I reviewed Habib’s book, My Story, in 2008 for the Sydney Morning Herald and it tells a powerful story. The extracts below are all the references to Suleiman:

    pp.112-115

    The guard quickly told me that the very big boss was coming to talk to me, and that I must be well behaved and co-operate. Everyone was nervous. I have since found out that the boss was Omar Suleiman, head of all Egyptian security. He was known for personally supervising the interrogation of al-Qaeda suspects and sending reports to the CIA. In the beginning, he was often present during my interrogations. He must have thought that he had a big fish when I was sent to him by the Americans and Australians.

    I was sitting in a chair, hooded, with my hands handcuffed behind my back. He came up to me. His voice was deep and rough. He spoke to me in Egyptian and English. He said, “Listen, you don’t know who I am, but I am the one who has your life in his hands. Every single person in this building has his life in my hands. I just make the decision.”

    I said, “I hope your decision is that you make me die straight away.”

    “No, I don’t want you to die now. I want you to die slowly.” He went on, “I can’t stay with you; my time is too valuable to stay here. You only have me to save you. I’m your saviour. You have to tell me everything, if you want to be saved. What do you say?”

    “I have nothing to tell you.”

    “You think I can’t destroy you just like that?” He clapped his hands together.

    “I don’t know”. I was feeling confused. Everything was unreal.

    “If God came down and tried to take you by the hand, I would not let him. You are under my control. Let me show you something that will convince you.”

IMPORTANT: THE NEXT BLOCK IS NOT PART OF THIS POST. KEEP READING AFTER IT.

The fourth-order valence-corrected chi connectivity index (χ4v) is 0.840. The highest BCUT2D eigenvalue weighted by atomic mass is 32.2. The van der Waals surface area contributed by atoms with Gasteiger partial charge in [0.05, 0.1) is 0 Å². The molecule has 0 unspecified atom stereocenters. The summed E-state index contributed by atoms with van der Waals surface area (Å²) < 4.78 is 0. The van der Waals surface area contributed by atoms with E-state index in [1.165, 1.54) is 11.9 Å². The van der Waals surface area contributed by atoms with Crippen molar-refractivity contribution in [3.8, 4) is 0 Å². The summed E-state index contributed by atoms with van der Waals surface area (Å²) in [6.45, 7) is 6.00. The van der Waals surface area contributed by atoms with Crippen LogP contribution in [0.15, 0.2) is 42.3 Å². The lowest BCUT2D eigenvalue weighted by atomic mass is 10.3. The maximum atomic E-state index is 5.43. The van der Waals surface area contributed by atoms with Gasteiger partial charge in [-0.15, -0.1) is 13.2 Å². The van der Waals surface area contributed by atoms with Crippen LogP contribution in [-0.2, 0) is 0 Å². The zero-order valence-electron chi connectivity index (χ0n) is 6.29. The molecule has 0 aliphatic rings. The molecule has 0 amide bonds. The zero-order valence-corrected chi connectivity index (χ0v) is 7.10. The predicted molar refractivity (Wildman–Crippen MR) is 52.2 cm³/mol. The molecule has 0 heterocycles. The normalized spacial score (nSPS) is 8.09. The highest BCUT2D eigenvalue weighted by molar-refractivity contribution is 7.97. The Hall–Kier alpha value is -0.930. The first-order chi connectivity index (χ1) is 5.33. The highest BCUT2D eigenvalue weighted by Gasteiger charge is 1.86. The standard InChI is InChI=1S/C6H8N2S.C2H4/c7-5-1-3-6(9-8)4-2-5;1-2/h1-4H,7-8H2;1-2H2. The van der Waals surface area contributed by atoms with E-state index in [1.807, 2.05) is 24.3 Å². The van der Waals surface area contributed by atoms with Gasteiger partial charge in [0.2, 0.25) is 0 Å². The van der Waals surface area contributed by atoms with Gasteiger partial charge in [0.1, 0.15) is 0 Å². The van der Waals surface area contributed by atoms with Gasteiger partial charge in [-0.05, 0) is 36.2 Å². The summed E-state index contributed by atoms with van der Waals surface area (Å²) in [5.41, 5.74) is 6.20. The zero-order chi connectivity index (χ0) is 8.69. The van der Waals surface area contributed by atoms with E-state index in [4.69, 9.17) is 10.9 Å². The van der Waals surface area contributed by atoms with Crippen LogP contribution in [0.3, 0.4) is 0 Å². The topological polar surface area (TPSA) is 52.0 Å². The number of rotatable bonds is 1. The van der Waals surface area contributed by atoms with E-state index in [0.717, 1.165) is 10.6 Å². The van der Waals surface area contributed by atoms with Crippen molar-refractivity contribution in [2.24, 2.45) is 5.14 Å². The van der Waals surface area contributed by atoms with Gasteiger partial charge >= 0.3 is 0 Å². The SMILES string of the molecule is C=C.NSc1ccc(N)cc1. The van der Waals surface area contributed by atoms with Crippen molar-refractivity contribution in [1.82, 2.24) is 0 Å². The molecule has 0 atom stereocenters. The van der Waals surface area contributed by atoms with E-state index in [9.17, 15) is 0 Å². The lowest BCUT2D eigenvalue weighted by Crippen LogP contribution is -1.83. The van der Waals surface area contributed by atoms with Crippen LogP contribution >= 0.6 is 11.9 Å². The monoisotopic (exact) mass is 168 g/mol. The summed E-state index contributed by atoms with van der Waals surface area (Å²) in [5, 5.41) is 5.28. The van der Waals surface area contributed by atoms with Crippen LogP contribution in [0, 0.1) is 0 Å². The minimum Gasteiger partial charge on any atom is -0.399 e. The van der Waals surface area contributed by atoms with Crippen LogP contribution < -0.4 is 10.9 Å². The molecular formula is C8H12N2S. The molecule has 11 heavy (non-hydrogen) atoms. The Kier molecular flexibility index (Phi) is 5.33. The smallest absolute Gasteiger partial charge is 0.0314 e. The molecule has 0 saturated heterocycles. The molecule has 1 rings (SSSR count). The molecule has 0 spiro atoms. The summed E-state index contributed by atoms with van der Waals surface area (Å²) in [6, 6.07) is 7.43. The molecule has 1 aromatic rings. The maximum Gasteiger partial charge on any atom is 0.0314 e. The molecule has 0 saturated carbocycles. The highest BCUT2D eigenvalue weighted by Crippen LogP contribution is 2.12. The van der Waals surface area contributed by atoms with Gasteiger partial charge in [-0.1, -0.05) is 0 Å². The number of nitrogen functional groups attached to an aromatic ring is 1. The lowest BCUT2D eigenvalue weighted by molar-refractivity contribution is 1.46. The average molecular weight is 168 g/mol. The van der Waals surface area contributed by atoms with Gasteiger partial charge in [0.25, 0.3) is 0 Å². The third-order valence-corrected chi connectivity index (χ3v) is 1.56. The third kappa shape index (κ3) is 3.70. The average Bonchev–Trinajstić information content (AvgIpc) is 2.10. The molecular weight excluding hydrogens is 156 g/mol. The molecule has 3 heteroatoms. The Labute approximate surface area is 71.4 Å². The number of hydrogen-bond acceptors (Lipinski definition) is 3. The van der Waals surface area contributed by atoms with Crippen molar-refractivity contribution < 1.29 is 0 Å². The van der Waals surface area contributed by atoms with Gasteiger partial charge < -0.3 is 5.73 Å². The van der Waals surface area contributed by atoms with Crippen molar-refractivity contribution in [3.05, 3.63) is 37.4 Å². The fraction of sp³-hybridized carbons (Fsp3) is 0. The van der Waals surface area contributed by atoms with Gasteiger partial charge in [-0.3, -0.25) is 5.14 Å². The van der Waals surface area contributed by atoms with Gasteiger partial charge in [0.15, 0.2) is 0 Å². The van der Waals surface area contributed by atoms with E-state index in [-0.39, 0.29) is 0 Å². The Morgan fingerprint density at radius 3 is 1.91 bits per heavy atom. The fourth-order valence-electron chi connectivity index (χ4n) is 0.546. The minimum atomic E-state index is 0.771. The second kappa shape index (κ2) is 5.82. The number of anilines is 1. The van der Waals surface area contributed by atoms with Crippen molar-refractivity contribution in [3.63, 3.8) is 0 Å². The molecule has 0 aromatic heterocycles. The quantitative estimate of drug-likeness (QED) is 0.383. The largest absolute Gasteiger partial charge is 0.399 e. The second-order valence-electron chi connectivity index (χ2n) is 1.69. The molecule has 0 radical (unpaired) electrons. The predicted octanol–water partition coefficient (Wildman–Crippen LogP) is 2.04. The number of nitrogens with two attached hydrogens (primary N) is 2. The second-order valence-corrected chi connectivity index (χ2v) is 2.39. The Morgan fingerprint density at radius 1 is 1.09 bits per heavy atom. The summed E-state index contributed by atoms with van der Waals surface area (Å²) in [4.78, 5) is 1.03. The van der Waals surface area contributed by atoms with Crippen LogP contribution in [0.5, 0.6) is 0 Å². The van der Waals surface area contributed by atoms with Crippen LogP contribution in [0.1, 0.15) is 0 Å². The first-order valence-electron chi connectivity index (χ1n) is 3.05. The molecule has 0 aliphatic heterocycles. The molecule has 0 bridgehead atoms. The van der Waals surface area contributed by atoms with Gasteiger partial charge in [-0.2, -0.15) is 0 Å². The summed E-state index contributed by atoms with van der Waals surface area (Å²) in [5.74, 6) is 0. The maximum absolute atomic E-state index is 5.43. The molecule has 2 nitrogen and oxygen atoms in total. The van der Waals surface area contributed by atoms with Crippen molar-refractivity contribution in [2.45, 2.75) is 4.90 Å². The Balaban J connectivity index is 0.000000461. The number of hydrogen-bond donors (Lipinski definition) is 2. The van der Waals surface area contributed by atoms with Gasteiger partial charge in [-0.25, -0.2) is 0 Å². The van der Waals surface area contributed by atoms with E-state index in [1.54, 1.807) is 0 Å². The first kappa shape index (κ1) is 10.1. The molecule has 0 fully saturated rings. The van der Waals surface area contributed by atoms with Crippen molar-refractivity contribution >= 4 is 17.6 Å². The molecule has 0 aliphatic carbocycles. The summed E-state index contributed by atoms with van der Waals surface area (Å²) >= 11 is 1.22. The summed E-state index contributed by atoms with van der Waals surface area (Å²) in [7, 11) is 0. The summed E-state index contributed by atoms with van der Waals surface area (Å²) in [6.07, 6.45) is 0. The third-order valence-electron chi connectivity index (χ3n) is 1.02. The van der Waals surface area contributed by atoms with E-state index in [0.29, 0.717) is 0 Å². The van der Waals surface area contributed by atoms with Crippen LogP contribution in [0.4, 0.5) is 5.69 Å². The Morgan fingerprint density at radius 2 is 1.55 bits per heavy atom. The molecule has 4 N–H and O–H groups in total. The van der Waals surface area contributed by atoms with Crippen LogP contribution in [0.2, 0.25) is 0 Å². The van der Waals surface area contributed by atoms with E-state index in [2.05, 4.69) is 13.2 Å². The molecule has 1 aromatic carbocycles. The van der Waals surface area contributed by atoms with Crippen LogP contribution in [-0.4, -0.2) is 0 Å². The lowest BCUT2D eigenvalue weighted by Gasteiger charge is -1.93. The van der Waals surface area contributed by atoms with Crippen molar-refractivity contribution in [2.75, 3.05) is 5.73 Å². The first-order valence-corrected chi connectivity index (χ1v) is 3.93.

The guard then guided me out of the room and through an area where I could see, from below the blindfold, the trunks of palm trees. We then went through another door back inside, and descended some steps. We entered a room. They sat me down.

    “Now you are going to tell me that you planned a terrorist attack”, Suleiman persisted.

    “I haven’t planned any attacks.”

    “I give you my word that you will be a rich man if you tell me you have been planning attacks. Don’t you trust me?” he asked.

    “I don’t trust anyone”, I replied.

    Immediately he slapped me hard across the face and knocked off the blindfold; I clearly saw his face.

    “That’s it. That’s it. I don’t want to see this man again until he co-operates and tells me he’s been planning a terrorist attack! he yelled at the others in the room, then stormed out.

    The guard came up to me, upset that I hadn’t co-operated.

    I said to him, “You have to let me go soon; it’s nearly 48 hours.”

    He looked at me, surprised, and asked, “How long do you think you’ve been here?”

    “A day”, I replied.

    “Man, you’ve been here for more than a week.”

    They then took me to another room, where they tortured me relentlessly, stripping me naked and applying electric shocks everywhere on my body. The next thing I remember was seeing the general again. He came into the room with a man from Turkistan; he was a big man but was stooped over, because his hands were chained to the shackles of his feet, preventing him from standing upright.

    “This guy is no use to us anymore. This is what is going to happen to you. We’ve had him for one hour, and this is what happens.”

    Suddenly, a guy they called Hamish, which means snake, came at the poor man from behind and gave him a terrible karate kick that sent him crashing across the room. A guard went over to shake him, but he didn’t respond. Turning to the general, the guard said, “Basha, I think he’s dead.”

    “Throw him away then. Let the dogs have him.”

    They dragged the dead man out.

    “What do you think of that?” asked the general, staring into my face.

    “At least he can rest now”, I replied.